PBS' Religion and Ethics Newsweekly–MLK National Memorial

[FRED] DE SAM LAZARO: This unveiling comes at a time of serious political polarization in this country. Do you think that the monument has the potential any way to provide some healing in that divide?

[THE REVEREND DR. ROBERT] FRANKLIN: I believe so, and I certainly hope so. Dr. King was a man of healing and reconciliation even in the context of calling for justice. American politics is broken today, and Dr. King’s message, his life, his values and virtues can offer us a strategy for healing what is broken. It means political opponents must never dehumanize each other. They must speak truth to power, but they must also be willing to negotiate as well as confront, and I think the King memorial will be an inspiration and a reminder that that reconciliation is possible in America.

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6 comments on “PBS' Religion and Ethics Newsweekly–MLK National Memorial

  1. David Keller says:

    Sorry, but that monument is monumentally ugly. I also don’t think Dr. King would have much like being portrayed as a mean looking, stern and unbending block of granite. In fairness, I didn’t like the Viet Nam Memorial when it was first unveiled, but after visiting it I changed my mind. Maybe MLK will look better in person than he does in the photos.

  2. evan miller says:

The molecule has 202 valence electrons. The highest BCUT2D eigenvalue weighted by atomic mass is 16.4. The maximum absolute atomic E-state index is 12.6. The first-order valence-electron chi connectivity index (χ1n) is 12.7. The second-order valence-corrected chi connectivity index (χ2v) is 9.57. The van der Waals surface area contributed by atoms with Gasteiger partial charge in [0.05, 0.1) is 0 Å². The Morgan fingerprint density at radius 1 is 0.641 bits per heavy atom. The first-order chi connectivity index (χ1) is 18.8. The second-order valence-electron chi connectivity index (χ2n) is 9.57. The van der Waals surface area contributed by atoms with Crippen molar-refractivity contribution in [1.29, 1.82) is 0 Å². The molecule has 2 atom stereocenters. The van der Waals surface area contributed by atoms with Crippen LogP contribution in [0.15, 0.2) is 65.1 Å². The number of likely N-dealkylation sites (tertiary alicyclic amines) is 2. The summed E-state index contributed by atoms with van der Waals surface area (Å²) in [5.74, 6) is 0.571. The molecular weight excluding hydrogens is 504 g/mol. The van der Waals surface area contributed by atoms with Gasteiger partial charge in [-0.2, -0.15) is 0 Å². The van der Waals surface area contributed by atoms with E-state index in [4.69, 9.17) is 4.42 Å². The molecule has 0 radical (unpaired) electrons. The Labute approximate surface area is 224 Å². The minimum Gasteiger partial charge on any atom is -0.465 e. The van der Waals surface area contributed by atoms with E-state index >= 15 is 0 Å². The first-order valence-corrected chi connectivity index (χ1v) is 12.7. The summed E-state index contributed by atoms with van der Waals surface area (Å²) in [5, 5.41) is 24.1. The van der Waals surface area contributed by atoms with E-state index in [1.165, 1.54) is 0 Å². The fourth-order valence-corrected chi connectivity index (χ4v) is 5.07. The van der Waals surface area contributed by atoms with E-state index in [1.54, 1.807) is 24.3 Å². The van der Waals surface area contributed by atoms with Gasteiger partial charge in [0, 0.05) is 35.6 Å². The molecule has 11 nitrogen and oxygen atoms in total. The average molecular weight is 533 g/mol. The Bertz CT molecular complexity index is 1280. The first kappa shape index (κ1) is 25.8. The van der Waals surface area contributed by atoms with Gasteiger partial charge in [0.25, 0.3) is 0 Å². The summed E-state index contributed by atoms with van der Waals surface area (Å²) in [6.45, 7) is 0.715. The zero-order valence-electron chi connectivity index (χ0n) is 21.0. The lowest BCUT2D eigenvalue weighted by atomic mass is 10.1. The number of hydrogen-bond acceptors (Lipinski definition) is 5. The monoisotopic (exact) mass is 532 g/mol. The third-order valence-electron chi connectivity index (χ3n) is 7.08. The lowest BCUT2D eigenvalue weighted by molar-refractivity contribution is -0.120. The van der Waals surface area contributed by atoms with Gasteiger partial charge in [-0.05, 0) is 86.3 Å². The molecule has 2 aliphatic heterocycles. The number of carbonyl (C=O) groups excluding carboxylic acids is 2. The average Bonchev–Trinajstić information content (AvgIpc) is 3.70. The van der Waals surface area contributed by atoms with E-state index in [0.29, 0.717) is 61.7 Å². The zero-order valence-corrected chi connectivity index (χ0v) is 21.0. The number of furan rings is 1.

Unfortunately, it doesn’t look anything like Dr. King, just a generic, scowling, black man. And the blocky body reminds one forcefully of the statues to Chairman Mao and Kim Il Sung.

  3. David Keller says:

    #2–The sculptor is a Chi-Com. I started to mention that in my original post because it looks way too much like Chairman Mao. You are correct; and I have no clue why they thought hiring a commmie to do the sculpture was a good idea.

  4. flaanglican says:

    I think he would have preferred a humble life-size statute of himself surrounded by people of multiple races. As a minister, I think he would have appreciated being surrounded by the true Body of Christ. As a Federal monument, it wouldn’t overtly say that, of course. If one prefers, one could think of the Free At Last speech instead when blacks and whites could stand together and say “Free at last.”

    Instead, we get Mao Tse King.

  5. Sarah says:

    Hmmm — it is kind of unattractive and blockish. But perhaps that pose is one that he often struck — perhaps it will be familiar to those who were acquainted with him.

  6. evan miller says:

    Perhaps. But the facial features and shape of the head still don’t look like MLK.